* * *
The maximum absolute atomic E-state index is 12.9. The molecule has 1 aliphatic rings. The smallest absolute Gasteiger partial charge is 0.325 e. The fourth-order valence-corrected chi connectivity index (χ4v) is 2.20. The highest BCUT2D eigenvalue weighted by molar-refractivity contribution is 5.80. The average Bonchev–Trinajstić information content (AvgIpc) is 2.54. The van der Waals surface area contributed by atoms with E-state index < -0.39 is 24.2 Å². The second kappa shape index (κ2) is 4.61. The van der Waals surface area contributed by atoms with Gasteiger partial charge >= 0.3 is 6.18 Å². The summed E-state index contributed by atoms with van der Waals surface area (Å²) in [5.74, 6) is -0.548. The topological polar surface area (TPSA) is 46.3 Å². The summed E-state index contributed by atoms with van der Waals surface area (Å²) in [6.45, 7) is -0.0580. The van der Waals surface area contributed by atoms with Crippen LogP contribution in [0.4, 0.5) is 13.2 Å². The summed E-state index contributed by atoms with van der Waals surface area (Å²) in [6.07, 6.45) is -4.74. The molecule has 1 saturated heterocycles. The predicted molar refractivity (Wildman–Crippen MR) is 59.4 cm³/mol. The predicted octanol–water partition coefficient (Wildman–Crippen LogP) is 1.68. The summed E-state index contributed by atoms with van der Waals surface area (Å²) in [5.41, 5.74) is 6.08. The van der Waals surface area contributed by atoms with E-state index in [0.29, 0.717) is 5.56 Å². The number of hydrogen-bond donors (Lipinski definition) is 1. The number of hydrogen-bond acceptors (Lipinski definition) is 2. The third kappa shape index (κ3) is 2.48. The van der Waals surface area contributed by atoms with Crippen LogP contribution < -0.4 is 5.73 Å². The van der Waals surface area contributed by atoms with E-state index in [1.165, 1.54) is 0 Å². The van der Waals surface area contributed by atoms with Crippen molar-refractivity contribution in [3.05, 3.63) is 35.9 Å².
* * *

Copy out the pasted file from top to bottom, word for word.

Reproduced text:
The maximum absolute atomic E-state index is 12.9. The molecule has 1 aliphatic rings. The smallest absolute Gasteiger partial charge is 0.325 e. The fourth-order valence-corrected chi connectivity index (χ4v) is 2.20. The highest BCUT2D eigenvalue weighted by molar-refractivity contribution is 5.80. The average Bonchev–Trinajstić information content (AvgIpc) is 2.54. The van der Waals surface area contributed by atoms with E-state index < -0.39 is 24.2 Å². The second kappa shape index (κ2) is 4.61. The van der Waals surface area contributed by atoms with Gasteiger partial charge >= 0.3 is 6.18 Å². The summed E-state index contributed by atoms with van der Waals surface area (Å²) in [5.74, 6) is -0.548. The topological polar surface area (TPSA) is 46.3 Å². The summed E-state index contributed by atoms with van der Waals surface area (Å²) in [6.45, 7) is -0.0580. The van der Waals surface area contributed by atoms with Crippen LogP contribution in [0.4, 0.5) is 13.2 Å². The summed E-state index contributed by atoms with van der Waals surface area (Å²) in [6.07, 6.45) is -4.74. The molecule has 1 saturated heterocycles. The predicted molar refractivity (Wildman–Crippen MR) is 59.4 cm³/mol. The predicted octanol–water partition coefficient (Wildman–Crippen LogP) is 1.68. The summed E-state index contributed by atoms with van der Waals surface area (Å²) in [5.41, 5.74) is 6.08. The van der Waals surface area contributed by atoms with E-state index in [0.29, 0.717) is 5.56 Å². The number of hydrogen-bond donors (Lipinski definition) is 1. The number of hydrogen-bond acceptors (Lipinski definition) is 2. The third kappa shape index (κ3) is 2.48. The van der Waals surface area contributed by atoms with Crippen LogP contribution < -0.4 is 5.73 Å². The van der Waals surface area contributed by atoms with E-state index in [1.165, 1.54) is 0 Å². The van der Waals surface area contributed by atoms with Crippen molar-refractivity contribution in [3.05, 3.63) is 35.9 Å².